The Mexican border town of Ciudad Mier emptied in mid-November. More than 6,000 inhabitants fled as rival drug gangs shot up the place with bazookas, rocket-propelled grenades, and rifles, threatening to kill anyone who dared stay. And so the drug trade, the most virulent of black markets, claimed another victim: an entire town.
As the drug gangs—the Zetas and the Gulf Cartel—escalated their war in Ciudad Mier, on the Texas border 250 miles south of San Antonio, residents took shelter in the nearby town of Miguel Alemán. The town’s Lions Club, pictured here, reportedly became Mexico’s first haven for victims displaced by drug violence, housing more than 300 refugees. Today, less than 20 percent of Mier’s population is back, says Maria Silvia Ramos, a town hall spokeswoman, and some 20 percent of businesses have reopened.
Cartel attacks on law enforcement officials have been particularly gruesome. During a firefight that lasted for several hours on Nov. 15, warring gangs pillaged Mier’s police station and chased the officers out of town. The police have yet to return. Above, military patrols photographed through the station’s shattered windows.
A bullet-riddled file cabinet in Mier’s police station. Mexico’s drug-war death toll has climbed to more than 30,000 since President Felipe Calderón took office in December 2006, according to Mexican Attorney General Arturo Chávez. Of those, more than 12,000 took place in 2010.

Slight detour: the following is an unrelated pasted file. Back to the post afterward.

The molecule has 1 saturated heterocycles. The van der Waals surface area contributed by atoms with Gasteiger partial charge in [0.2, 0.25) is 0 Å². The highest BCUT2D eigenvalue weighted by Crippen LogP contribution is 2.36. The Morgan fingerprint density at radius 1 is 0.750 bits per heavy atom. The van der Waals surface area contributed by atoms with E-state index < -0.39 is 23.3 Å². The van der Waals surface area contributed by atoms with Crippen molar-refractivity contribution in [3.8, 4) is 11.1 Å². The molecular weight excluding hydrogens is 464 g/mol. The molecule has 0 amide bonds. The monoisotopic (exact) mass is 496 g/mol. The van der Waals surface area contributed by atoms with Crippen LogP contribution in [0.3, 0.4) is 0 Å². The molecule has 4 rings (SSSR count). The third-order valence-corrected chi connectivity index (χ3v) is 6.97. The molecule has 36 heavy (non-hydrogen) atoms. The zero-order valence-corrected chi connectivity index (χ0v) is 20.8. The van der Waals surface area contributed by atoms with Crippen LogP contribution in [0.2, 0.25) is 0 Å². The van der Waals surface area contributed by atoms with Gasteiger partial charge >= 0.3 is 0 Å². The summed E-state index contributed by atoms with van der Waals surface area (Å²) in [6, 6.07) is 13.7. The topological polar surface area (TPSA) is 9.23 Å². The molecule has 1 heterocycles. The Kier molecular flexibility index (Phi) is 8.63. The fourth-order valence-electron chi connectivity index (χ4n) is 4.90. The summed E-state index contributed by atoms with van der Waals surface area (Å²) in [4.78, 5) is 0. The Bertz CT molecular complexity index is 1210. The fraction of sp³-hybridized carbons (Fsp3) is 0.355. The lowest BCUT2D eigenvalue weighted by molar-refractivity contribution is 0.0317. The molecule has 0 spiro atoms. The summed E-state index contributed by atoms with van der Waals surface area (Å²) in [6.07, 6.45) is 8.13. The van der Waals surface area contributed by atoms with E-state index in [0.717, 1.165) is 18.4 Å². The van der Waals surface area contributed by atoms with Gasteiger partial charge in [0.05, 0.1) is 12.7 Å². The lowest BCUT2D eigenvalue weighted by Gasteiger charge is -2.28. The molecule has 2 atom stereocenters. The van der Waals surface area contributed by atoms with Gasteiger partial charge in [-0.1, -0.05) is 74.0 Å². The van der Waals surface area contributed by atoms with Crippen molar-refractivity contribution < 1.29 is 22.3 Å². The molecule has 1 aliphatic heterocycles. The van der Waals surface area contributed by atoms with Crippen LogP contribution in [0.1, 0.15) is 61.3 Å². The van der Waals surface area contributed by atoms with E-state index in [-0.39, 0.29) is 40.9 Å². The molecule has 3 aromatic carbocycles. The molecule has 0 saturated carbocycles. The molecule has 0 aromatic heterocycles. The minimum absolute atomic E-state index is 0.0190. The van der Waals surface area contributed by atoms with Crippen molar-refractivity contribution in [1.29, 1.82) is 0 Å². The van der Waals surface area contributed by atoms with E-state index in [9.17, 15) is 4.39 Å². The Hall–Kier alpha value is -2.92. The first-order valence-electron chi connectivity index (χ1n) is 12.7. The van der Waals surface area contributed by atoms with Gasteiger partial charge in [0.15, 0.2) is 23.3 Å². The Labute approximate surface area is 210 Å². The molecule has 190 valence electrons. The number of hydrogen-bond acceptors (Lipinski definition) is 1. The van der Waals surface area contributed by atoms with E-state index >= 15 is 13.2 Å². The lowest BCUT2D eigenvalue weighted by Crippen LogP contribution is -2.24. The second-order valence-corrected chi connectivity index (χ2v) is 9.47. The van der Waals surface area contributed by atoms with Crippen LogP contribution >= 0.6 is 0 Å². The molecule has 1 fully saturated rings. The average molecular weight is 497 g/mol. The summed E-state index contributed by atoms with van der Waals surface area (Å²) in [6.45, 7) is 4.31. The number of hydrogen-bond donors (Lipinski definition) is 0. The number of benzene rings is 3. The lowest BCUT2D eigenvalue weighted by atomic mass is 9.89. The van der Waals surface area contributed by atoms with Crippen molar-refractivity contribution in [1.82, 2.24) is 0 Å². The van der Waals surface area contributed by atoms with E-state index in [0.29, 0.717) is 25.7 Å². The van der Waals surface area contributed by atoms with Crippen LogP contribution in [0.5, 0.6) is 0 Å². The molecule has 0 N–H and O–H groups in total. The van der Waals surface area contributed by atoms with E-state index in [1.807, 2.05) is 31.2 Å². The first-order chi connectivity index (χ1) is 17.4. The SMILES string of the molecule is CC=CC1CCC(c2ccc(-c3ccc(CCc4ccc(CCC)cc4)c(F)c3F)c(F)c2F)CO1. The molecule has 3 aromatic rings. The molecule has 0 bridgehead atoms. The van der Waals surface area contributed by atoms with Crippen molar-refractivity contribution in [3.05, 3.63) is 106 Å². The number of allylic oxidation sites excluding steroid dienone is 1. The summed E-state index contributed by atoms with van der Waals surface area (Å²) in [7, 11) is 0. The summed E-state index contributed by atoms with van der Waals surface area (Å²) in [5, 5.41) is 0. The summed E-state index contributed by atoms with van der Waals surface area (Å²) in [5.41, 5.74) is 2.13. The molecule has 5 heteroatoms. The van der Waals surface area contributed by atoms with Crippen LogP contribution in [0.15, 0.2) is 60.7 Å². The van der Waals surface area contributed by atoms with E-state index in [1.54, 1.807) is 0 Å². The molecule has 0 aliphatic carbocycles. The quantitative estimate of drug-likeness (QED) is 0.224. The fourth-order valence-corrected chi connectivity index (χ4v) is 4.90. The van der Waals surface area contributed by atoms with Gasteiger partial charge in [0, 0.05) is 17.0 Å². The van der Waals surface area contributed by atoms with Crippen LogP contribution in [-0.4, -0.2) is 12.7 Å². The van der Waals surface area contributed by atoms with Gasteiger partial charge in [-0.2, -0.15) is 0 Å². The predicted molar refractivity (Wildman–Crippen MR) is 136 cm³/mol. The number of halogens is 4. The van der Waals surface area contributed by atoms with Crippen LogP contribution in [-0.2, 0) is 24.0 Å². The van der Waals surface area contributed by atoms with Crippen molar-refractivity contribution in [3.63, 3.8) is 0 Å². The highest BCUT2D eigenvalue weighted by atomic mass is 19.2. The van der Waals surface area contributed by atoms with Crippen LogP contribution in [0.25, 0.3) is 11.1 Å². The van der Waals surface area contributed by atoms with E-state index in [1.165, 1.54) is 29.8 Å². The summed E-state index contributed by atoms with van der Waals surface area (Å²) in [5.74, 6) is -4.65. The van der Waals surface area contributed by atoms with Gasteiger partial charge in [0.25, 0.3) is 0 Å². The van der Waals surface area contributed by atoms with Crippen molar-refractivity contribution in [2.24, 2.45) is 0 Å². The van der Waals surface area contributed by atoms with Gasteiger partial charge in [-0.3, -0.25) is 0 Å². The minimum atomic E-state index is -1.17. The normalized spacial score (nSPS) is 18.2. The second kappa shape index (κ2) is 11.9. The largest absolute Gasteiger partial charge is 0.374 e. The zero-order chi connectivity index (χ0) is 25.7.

Remaining residents attend Mass in Mier’s main cathedral. During the ceremony, they pray for peace and sing an anti-narcocorrido—an anti-drug-gang song intended to counter the popular narcocorrido genre, which glorifies smuggling, murder, and extortion.
The town’s military peacekeepers as seen through a bullet-riddled sign.
Large companies that can afford to provide their own security have not been deterred from building new factories in Mexico, but the drug violence has caused many small and medium-size businesses to shut down. Nevertheless, Mexico’s economy grew by roughly 5 percent in 2010, according to the central bank.
Over the past 10 months cartels attacked Mier’s infrastructure, at times cutting off the water and power supplies. Fighting continues along Mexico’s northern border, where cartels vie for control of smuggling routes to the U.S. Mier’s empty streets, once known for their colonial grace, are evidence of a growing exodus from the region.